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#ThinkingAllowed: Bilingual and proud

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I’ve been following the recent debate on Gibraltarian bilingualism with interest. The arguments and benefits are plenty, including its importance for economic and business purposes, for the community generally and that it even has potential health benefits.

They are all very valid points. I would go one step further. We need to make sure new generations of Gibraltarians are fluent in both English and Spanish because this is our heritage. It is what has made us Llanitos.

By stripping away the Spanish language from households I would even argue that parents have done a disservice to their children and to Gibraltar as a whole. For generations this has been part of what made us unique in many respects. Why would we want to be like any other city across the UK? We are not London, Brighton, Manchester or Edinburgh. We are Gibraltar with the things that makes us Gibraltarian, just like they have their own quirks. Surely, it doesn’t make us any less British because we also speak Spanish?

I have a Scottish friend who speaks perfect Spanish, it doesn’t make her feel less Scottish. I have another friend who speaks French, doesn’t make him feel less British. I’m sure you get the gist.

People may have thought younger generations would speak better English by concentrating on just the one language. It may be true in some cases but there is no evidence to justify this position. I also know of some older Gibraltarians who have grown up in a bilingual Gibraltar and speak an English that would put young people’s language skills to shame. In some cases young people in Gibraltar sound more American than British because of the TV they have been exposed to and the Disney films and channels.

In London I live just round the corner from a language school. The number of people I see queuing for courses and willing to pay for the tuition is amazing. I speak to people daily who want to learn another language and every time I walk into a newsroom here in the UK everyone is amazed that I am fluent in Spanish. Or if you’re a young person from Gibraltar you could say they think it’s awesome (you have to imagine that said in a thick American accent because that’s what I hear in the streets of Gibraltar). If we really want to develop British accents then make sure children watch British television.

Times do change and I have always been one to advocate that we must change with the times. But, this is not a change that was necessary. Has it come about as a result of our own insecurities, I wonder? If anything the change that was needed was moving from speaking Spanish as the colloquial language to English, but keeping Spanish as our second language, not losing it.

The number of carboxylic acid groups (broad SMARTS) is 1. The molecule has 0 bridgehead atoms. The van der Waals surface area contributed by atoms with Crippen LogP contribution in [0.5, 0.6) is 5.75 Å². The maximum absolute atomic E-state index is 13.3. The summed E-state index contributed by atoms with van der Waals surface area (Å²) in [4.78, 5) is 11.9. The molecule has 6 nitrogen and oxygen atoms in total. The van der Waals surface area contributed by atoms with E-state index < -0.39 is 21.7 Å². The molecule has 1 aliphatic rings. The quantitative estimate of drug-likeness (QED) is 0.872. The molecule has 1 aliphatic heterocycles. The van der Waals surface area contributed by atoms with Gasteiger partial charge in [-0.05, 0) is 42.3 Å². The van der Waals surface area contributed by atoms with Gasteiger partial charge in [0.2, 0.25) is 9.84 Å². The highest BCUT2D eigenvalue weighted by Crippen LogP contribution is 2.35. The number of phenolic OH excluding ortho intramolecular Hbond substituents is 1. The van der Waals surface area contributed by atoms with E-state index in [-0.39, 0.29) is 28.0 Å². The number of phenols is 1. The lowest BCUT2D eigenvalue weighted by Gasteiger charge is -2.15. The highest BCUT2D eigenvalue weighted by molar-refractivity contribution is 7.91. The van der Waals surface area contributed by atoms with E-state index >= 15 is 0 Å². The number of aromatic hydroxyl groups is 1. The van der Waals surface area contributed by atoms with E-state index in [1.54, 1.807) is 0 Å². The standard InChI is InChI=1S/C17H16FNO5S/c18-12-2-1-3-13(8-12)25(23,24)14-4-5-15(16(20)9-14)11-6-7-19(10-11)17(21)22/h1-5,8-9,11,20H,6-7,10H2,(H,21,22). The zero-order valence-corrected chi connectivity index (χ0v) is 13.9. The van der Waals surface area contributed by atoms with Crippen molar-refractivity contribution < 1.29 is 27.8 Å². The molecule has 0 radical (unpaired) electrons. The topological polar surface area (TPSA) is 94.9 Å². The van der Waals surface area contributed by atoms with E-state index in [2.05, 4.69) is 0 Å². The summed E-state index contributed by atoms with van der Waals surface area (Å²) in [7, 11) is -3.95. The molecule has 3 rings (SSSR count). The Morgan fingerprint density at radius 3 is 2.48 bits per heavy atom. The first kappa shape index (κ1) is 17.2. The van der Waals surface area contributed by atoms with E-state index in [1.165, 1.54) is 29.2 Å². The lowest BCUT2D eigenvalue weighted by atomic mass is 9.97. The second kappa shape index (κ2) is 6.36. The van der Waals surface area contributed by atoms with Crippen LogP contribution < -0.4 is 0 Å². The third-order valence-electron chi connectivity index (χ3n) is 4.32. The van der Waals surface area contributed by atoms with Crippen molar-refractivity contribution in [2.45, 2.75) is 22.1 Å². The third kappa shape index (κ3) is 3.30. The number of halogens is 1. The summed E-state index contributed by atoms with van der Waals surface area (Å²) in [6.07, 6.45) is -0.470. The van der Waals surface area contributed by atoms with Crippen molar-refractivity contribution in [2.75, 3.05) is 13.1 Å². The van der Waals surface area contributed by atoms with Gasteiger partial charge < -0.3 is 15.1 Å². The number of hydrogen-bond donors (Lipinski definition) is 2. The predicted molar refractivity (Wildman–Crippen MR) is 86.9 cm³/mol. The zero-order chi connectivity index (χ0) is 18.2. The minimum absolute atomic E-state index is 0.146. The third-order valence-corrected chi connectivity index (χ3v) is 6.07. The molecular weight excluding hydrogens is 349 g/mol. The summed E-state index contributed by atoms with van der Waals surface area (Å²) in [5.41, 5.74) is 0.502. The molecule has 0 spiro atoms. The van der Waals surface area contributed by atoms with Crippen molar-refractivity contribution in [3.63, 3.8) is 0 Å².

I would go as far as to say that the fact I am bilingual may be helping to open doors at this early stage of my new adventure and challenge in the UK. As the Chief Minister put it recently: “It’s one of the strengths of the Gibraltarians."

The number of people in the world who speak more than one language is fast increasing. I consider myself one of the lucky ones. I didn’t have to study to learn Spanish, it just happened. In the street, at home and when on holiday in Spain. Which is another factor. Love or hate Spain, let’s be honest, many of us enjoy a trip there for tapas every now and again, for weekends away or to spend a day at the beach. Why would you want anyone to struggle with a language that is so readily available at your doorstep? I have to admit I have struggled with this concept for a long time.

Yes, we have Gibraltarian accents, because that is who we are! There is absolutely nothing wrong with that and in any case, avoiding to speak in Spanish will not change that. Learn how to use the language properly (both English and Spanish) and then speak it to the best of your ability. It was Prime Minister Teresa May who said a few months back that it wasn’t the accent that was important but how ready and prepared people are to put their shoulders to the wheel when it comes to work etc…

Multilingualism has been shown to have many social, psychological and lifestyle advantages. Research also seems to indicate that those who speak more than one language could benefit from faster stroke recovery and the delayed onset of dementia.

The initiative of the Gibraltar Government and Gibraltar College to offer a language school is to be welcomed. I agree that we need to work as a community to retain our bilingualism, but before we do that parents need to realise, and come to grips with the fact that the benefits far outweigh the perceived obstacles and start encouraging their children to, at least occasionally, speak in Spanish.

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